PROVIDENCE, R.I. (WPRI) — As health officials have been reporting, it’s possible to have COVID-19 and not display any symptoms.
The Better Business Bureau (BBB) says because of that, some people end up looking for tests in the wrong places.
The BBB’s Scam Tracker shows people around New England have fallen victim to fake COVID-19 test kits.
“People are receiving robocalls, or are directed to a website that looks like a clinic or medical supply company offering COVID-19 tests,” explained Paula Fleming, the bureau’s local chief marketing and sales officer.
According to Fleming, the phony kits range in price from $50 to more than $200 and promise results within minutes.
“These tests can allegedly identify if you’ve been infected with coronavirus, even if you’ve already recovered,” Fleming added.
She said currently, there is no at-home COVID-19 testing kit approved by the U.S. Food and Drug Administration (FDA).
“You have to be careful,” Fleming said. “First and foremost, if you want a test — talk to your doctor.”
The BBB offered the following tips:
- Want a test? Talk to your doctor. If you want an antibody test, reach out to your health care provider. They can help you figure out if the test will be covered by insurance and where to find a legitimate clinic. If you don’t have a primary care physician, check out the official website of your local health department for more information on testing availability.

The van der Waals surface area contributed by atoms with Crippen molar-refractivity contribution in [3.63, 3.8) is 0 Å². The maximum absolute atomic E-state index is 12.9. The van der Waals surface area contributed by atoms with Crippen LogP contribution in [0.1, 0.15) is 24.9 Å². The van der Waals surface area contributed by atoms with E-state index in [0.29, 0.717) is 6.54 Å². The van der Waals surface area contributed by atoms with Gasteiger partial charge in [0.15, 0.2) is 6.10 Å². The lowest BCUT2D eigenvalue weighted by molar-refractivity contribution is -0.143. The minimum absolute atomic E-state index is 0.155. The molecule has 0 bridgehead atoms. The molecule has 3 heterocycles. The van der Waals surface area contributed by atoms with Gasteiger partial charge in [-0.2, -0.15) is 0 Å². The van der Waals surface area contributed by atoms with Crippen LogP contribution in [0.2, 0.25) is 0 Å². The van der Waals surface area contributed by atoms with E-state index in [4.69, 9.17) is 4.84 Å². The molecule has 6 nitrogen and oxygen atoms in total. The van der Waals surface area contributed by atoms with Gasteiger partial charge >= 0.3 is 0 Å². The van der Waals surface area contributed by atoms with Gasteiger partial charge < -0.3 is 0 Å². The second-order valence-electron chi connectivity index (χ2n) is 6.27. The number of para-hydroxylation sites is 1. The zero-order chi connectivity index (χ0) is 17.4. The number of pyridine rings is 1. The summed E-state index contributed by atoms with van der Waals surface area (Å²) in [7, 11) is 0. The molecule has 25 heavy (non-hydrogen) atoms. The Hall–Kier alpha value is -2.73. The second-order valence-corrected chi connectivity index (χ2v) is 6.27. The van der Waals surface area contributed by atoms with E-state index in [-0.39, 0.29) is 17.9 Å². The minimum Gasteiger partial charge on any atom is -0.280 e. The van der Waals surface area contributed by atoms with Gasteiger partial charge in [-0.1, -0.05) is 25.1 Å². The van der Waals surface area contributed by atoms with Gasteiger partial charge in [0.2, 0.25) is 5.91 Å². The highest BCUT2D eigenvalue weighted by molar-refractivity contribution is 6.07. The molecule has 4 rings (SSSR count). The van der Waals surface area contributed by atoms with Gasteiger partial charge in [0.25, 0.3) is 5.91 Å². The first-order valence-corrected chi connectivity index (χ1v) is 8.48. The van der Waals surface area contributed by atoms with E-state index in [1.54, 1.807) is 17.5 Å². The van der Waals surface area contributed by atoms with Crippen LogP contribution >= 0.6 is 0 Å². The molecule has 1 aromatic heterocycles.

- Do research before buying. Scammers put pressure on people to buy or commit without giving them time to do further research. Before you agree to anything, do some investigating. Research any claims the company makes. Start with searching BBB.org to see they are BBB Accredited, have good reviews, and if there are complaints or scam reports associated with their business name.
- Understand your options: The Center for Disease Control and Prevention has a detailed guide to testing for COVID-19. Understand the different tests available and what you need.
- Never share your personal information with strangers. Only make purchases and share your personal information with people and companies you know and trust.
You can find a list of local testing sites on the R.I. Department of Health’s website.
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